How does Boundary Scan work and what is JTAG ?
JTAG - the IEEE 1149.1 Standard
JTAG/Boundary Scan or the IEEE 1149.1 standard is one of the most successful electronics standards of all time and was invented to test electrical assemblies. JTAG/Boundary Scan has become an integral part of electronics development and production.
A basic test approach is the verification of perfect board connections. Similar to the ICT (In-Circuit-Test), individual conductor paths of the assembly are stimulated at one point and measured at another point. The information from this measurement provides conclusions about possible faults on the printed circuit board. The performance, however, goes far beyond testing connections on boards.
The Embedded JTAG Solutions from GÖPEL electronic are the basis for new, non-intrusive methods and standards for test, debugging, programming and emulation of printed circuit boards.
The Boundary Scan test via the JTAG interface is the classic. JTAG (Joint Test Action Group) provides access to a serial push chain. All Boundary Scan IOs are set and read out via JTAG.
Processors, FPGAs and other advanced chips often have a JTAG-TAP, the Test Access Port. This port is used to access individual boards for configuration, communication and debugging.
The standard itself describes the structure of a JTAG-enabled device, as well as the description language, the "Boundary Scan Description Language (BSDL)". It discloses the unique Boundary Scan resources for each device.
For the internal structure of a Boundary Scan component, the IEEE standard defines four essential components that a Boundary Scan-capable component must have:
Structure of a Boundary Scan device defined by IEEE standard
Parts of Boundary Scanable Components
The "Test Access Port" is the interface between the Boundary Scan logic in the device and the outside world. Three inputs (plus an optional fourth) and one output are described.
The inputs are:
- Test Clock (TCK)
- Test Mode Select (TMS)
- Test Data Input (TDI)
- Test Reset (/TRST) - optional
The output is:
- Test Data Output (TDO)
The two signals TCK and TMS as well as the optional /TRST signal are broadcast signals. The TDI towards the TDO, on the other hand, forms a serial chain, the so-called scan chain or scan path (see figure). At the module level, this is referred to as the test bus.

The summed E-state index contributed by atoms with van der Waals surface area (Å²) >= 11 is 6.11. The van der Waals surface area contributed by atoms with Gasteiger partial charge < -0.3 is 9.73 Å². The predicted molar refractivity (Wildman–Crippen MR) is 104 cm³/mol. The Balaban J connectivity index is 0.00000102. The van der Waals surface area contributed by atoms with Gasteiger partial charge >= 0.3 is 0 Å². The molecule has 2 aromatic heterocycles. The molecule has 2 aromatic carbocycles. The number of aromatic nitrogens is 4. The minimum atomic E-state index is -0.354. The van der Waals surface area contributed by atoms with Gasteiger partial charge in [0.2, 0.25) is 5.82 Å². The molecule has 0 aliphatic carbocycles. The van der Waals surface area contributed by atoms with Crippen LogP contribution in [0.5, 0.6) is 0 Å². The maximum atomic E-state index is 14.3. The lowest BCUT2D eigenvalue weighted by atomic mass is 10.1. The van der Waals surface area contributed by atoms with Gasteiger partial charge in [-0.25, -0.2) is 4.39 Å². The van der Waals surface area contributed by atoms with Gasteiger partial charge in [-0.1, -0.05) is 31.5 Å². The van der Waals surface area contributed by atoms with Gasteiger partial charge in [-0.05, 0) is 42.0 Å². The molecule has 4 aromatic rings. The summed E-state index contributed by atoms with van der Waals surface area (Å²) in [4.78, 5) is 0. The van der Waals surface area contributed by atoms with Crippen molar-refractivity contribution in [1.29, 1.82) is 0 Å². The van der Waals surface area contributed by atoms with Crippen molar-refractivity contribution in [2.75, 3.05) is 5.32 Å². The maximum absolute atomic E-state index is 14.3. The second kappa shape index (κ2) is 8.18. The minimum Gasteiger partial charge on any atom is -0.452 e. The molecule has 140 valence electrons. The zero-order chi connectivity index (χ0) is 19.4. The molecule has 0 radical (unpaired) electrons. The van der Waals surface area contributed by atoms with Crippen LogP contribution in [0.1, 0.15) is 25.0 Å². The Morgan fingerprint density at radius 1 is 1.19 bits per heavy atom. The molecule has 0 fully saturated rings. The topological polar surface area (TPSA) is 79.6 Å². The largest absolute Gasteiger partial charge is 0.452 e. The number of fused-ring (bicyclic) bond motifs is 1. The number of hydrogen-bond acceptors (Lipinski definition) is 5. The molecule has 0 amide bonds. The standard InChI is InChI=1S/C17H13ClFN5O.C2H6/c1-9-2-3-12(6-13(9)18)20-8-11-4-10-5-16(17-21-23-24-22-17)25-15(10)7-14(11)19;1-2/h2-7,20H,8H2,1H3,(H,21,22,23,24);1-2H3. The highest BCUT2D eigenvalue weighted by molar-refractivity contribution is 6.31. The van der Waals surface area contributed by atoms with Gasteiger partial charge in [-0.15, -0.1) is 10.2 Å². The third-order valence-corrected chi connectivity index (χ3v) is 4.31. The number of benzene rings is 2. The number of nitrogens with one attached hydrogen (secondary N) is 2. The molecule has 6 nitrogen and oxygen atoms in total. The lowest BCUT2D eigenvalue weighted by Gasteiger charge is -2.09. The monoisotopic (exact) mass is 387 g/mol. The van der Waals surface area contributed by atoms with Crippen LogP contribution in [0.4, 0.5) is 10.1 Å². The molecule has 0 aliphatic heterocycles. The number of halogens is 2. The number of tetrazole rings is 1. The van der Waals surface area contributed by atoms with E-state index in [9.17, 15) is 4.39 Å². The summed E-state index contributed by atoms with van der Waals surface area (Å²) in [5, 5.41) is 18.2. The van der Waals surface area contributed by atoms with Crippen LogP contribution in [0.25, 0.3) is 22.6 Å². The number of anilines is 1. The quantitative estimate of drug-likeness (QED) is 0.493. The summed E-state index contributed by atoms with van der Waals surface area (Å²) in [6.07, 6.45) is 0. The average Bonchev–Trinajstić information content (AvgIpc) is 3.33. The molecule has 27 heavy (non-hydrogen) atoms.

The brilliant thing about this construction is that never more than four (optionally five) signal lines are needed, regardless of how many components are switched into the scan chain.
In the Boundary Scan device, the "Test Clock", the "Test Mode Select" as well as the "Test Reset" are directly connected to the "TAP Controller", i.e. statically. The signals are solely responsible for its state. This also means that all Boundary Scan devices of a scan chain are always in the same TAP state. This does not automatically mean that all devices must always be in the same operating mode/command.
The "TAP Controller" is responsible for the complete control of the Boundary Scan logic in the device. This means that it is responsible, among other things, for whether a Boundary Scan cell is activated or deactivated and whether it is currently measuring or driving.
The heart of the "TAP Controller" is the "TAP state machine". The states it contains have a different influence on the control of the internal Boundary Scan logic.
The instruction register determines the operating mode of the Boundary Scan device. This in turn influences the control of the Boundary Scan cells as well as the selection of the data register currently connected to the scan chain (register between TDI and TDO). The IEEE 1149.1 standard defines three mandatory commands: